I’m sure that trait will be fully displayed in this debate because these things are as much about performance as substance.
And now, it’s on to our weekly game of winners and losers.
Honorable mention: Fentrice Driskell. It can be hard for Democrats in Tallahassee to be heard. Still, the incoming House Minority Leader had a noteworthy dig at DeSantis after the Governor called for another Special Session to deal with property insurance.
“We’re glad Governor DeSantis is finally on board with what Florida Democrats have been saying the whole time: our property insurance market is in crisis, and Floridians are suffering. I’m just sorry it took a hurricane to get him to act,” she said.
“Obviously, we will need to see what they propose. Our last Special Session was specifically about property insurance, and it didn’t even come close to solving the problem. We’ll need to see specific plans and how they’ll actually help the people of Florida. This is not the time for half-measures.”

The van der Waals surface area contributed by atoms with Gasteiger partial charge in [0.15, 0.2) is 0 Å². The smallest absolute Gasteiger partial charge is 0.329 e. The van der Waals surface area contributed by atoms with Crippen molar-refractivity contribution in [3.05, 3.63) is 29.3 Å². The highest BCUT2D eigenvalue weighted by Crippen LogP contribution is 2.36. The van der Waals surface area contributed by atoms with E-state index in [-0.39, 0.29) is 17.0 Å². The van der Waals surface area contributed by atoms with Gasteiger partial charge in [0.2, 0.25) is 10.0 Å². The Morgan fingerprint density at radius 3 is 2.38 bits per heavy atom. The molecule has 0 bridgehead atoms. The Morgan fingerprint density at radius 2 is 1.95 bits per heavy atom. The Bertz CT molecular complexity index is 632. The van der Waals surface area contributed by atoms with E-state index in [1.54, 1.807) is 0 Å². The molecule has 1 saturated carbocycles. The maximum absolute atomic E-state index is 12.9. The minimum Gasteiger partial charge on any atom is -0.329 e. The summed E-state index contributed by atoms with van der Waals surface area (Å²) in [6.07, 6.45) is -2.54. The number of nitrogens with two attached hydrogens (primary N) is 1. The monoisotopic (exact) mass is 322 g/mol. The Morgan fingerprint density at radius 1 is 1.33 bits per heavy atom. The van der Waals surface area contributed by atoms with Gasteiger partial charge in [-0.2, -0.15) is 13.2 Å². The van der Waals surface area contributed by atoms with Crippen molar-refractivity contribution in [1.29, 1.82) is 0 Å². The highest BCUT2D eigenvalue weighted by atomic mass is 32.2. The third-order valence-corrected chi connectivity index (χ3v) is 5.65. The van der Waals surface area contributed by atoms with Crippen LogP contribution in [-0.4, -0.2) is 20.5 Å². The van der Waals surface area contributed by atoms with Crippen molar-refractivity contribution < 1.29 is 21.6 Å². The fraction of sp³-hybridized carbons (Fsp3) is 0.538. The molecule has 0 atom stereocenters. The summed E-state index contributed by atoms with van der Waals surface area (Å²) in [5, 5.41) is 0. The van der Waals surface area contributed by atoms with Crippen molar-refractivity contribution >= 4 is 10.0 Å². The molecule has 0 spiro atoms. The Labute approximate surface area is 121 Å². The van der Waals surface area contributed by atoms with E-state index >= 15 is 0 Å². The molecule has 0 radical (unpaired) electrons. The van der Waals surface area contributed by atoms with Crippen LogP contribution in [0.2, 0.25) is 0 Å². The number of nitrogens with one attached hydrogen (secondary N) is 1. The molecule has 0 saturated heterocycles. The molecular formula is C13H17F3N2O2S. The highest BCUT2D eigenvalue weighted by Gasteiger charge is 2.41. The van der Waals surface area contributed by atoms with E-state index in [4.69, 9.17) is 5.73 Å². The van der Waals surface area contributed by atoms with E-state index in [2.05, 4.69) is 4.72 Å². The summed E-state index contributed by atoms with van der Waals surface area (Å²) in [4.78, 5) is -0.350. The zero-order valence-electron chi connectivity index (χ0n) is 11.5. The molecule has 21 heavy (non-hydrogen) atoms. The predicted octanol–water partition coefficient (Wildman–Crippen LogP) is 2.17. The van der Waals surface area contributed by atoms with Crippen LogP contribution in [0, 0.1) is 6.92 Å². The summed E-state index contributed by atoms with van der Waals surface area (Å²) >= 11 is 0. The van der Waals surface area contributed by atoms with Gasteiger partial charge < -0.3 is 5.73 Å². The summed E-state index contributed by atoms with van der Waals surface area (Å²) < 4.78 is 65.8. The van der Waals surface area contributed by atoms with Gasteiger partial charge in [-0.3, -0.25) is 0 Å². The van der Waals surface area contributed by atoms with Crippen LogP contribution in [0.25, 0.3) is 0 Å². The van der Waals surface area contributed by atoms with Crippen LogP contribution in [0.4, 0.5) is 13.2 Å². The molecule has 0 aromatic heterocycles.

Well, it can be hard to deal with complicated stuff like Florida’s sky-high property insurance when you’re slaying dragons like critical race theory and woke stuff. I mean, you know — priorities.
Almost (but not quite) biggest winner: Medical marijuana growth. Demand for medical weed is so high that the Florida Department of Health asked for a $6.2 million increase in next year’s budget.
The Department said it needed to hire 31 more full-time employees for the Office of Medical Marijuana Use in its Tallahassee headquarters. It also needs new regional offices to meet demand.
Christine Sexton of Florida Politics reported that the state is projecting that by June 2024, 1,044,072 patients will qualify for medical marijuana treatment and register with the state.